Between Hurricane Harvey’s impact on fuel prices and Hurricane Irma now wreaking havoc in Florida and other parts of the Southeast, diesel fuel prices remained high during the week ending Sept. 11, increasing by 4.4 cents, according to the Department of Energy’s weekly report.
The increase brings the price of a gallon of on-highway diesel to $2.802, the highest diesel prices have been since July 2015. The West Coast less California saw the most significant increase during the week, rising 7.6 cents, followed by the Lower Atlantic region, which saw a 5.1-cent increase.
The nation’s most expensive diesel can be found on the West Coast with California’s prices averaging $3.179 per gallon, followed by the West Coast less California at $3.007 per gallon.
The cheapest diesel can be found in the Gulf Coast region at $2.647 per gallon, followed by the Midwest region at $2.753 per gallon.
Prices in other regions, according to the DOE, are:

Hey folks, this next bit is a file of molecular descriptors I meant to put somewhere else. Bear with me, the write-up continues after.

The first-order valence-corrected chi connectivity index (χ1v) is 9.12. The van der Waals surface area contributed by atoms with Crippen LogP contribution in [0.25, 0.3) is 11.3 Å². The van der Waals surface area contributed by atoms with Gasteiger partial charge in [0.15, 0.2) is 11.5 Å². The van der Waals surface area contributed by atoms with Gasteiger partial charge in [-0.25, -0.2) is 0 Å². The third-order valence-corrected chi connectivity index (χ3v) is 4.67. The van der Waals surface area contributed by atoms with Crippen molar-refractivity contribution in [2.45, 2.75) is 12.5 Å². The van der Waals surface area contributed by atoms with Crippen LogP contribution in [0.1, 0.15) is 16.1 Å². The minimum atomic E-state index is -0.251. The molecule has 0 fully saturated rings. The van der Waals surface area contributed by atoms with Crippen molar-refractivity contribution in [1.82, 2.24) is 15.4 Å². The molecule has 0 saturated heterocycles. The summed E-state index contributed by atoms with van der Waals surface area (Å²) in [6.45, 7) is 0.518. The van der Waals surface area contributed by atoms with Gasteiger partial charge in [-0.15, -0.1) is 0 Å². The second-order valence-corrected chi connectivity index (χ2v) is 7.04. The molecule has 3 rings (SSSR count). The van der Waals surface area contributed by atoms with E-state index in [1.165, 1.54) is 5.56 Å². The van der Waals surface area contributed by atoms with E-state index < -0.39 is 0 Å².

- New England – $2.761
- Central Atlantic – $2.922
- Lower Atlantic – $2.776
- Rocky Mountain – $2.827
ProMiles’ numbers during the week had diesel prices increasing by 6.3 cents to $2.765 per gallon nationwide.
According to ProMiles’ Fuel Surcharge Index, the most expensive diesel can be found in California at $3.142 per gallon, and the cheapest can be found in the Gulf Coast region at $2.642 per gallon.
In light of Hurricane Irma in Florida, ProMiles’ Chris Lee notes only about a third of truck stops reported fuel prices Monday morning, and most of the reporting locations were around $2.90 per gallon or higher. Some stations in the Florida panhandle have remained around $2.75 per gallon, Lee adds.